THE Irish secondary teachers' union has announced that members will refuse to cover for absent colleagues or to supervise playgrounds from March 4. On previous occasions such a ban led to school closures and unruly street protests by pupils.
The education minister Dr Michael Woods has expressed dismay over the decision which follows a ballot of members on a government offer of E34 (pound;21) an hour for the work which teachers have traditionally done for nothing.
"The country will be disappointed at the low turnout in the ballot which meant that just 31 per cent of members of the Association of Secondary Teachers Ireland voted to reject the offer," he said in a strong reaction to the union's decision. Less than half the members (44 per cent) voted.
His officials and school managerial authorities are holding urgent talks about putting an alternative system in place before the action by ASTI members begins.
The intention is to give funds directly to school boards of management to hire the necessary staff.
But the managers say it will be difficult, if not impossible, to put a system in place in the time available. "In a high employment economy sourcing suitable personnel and training them will be a difficult and time-consuming task and will place heavy burdens on local school management," said their spokesperson, George O'Callaghan.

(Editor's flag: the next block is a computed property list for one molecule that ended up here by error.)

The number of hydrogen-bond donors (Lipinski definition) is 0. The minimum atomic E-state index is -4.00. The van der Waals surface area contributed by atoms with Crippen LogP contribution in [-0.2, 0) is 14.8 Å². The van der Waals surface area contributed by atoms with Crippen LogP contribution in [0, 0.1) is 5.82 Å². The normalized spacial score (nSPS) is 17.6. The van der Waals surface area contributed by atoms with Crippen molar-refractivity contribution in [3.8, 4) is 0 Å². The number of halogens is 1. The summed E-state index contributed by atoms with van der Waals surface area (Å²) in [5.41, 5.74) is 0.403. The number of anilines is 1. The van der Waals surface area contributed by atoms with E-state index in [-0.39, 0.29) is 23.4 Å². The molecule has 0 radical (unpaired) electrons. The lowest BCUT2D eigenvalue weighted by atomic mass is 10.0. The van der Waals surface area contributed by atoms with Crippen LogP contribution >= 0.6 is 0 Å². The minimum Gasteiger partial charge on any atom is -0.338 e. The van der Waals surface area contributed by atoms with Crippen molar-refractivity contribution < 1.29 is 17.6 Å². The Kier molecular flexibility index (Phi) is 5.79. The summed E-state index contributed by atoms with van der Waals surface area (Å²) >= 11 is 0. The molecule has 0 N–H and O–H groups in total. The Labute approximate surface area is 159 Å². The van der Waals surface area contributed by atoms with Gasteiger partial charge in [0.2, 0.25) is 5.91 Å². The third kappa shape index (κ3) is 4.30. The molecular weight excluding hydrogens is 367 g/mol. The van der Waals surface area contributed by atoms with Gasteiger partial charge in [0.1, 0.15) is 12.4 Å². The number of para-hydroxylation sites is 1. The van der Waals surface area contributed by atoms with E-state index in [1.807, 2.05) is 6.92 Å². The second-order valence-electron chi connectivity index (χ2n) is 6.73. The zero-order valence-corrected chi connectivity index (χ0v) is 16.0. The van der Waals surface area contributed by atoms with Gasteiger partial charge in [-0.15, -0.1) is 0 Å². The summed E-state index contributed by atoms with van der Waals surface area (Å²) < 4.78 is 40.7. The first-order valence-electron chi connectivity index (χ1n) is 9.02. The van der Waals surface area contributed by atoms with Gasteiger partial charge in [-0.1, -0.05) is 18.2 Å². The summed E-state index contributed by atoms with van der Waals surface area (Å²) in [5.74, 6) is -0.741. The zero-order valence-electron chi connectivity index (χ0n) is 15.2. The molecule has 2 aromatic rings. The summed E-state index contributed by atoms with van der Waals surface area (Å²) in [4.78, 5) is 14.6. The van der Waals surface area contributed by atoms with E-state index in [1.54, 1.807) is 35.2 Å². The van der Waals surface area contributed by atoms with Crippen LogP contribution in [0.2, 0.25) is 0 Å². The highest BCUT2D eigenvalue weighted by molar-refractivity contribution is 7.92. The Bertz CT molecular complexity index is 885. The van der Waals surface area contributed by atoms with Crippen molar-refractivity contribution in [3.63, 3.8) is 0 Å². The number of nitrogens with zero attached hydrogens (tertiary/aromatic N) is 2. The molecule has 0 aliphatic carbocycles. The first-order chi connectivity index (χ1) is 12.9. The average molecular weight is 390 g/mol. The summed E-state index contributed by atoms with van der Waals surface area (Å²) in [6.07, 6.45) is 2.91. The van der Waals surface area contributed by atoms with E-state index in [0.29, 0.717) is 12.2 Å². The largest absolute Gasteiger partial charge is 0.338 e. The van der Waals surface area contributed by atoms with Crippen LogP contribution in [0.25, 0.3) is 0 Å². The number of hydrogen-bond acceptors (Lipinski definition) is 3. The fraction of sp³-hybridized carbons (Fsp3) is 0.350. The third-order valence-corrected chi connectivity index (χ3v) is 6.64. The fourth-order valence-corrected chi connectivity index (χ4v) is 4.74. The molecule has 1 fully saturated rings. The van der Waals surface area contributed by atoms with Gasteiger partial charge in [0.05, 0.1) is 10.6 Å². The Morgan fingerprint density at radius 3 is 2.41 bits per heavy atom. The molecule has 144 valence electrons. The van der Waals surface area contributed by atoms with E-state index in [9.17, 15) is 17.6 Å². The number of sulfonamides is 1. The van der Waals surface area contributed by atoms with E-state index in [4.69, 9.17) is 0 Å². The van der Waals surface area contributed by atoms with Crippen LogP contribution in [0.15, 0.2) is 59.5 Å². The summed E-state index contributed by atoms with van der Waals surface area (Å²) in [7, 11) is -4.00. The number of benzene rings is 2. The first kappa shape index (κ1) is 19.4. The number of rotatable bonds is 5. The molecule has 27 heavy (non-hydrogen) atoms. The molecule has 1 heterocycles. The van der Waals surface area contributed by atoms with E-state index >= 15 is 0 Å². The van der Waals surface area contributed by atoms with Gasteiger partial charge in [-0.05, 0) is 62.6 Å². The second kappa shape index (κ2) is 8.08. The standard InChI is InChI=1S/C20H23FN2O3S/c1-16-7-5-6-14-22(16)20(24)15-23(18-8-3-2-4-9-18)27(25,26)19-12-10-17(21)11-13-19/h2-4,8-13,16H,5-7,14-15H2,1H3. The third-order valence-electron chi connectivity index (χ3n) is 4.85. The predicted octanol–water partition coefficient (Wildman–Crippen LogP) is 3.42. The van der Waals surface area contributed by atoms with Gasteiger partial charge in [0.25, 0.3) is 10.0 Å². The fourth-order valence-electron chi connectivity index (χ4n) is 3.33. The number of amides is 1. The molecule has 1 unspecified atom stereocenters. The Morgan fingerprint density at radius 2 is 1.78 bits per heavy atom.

Even if people can be found to supervise playgrounds during breaktime, schools face a bigger challenge in getting teachers to substitute for absent colleagues. "It's hard enough to find part-time teachers for officially approved substitution," said Mr O'Callaghan.
The union rejected the offer partly because the money was not pensionable but also because of disappointment over the lack of progress on its two-year-old campaign for a 30 per cent pay rise.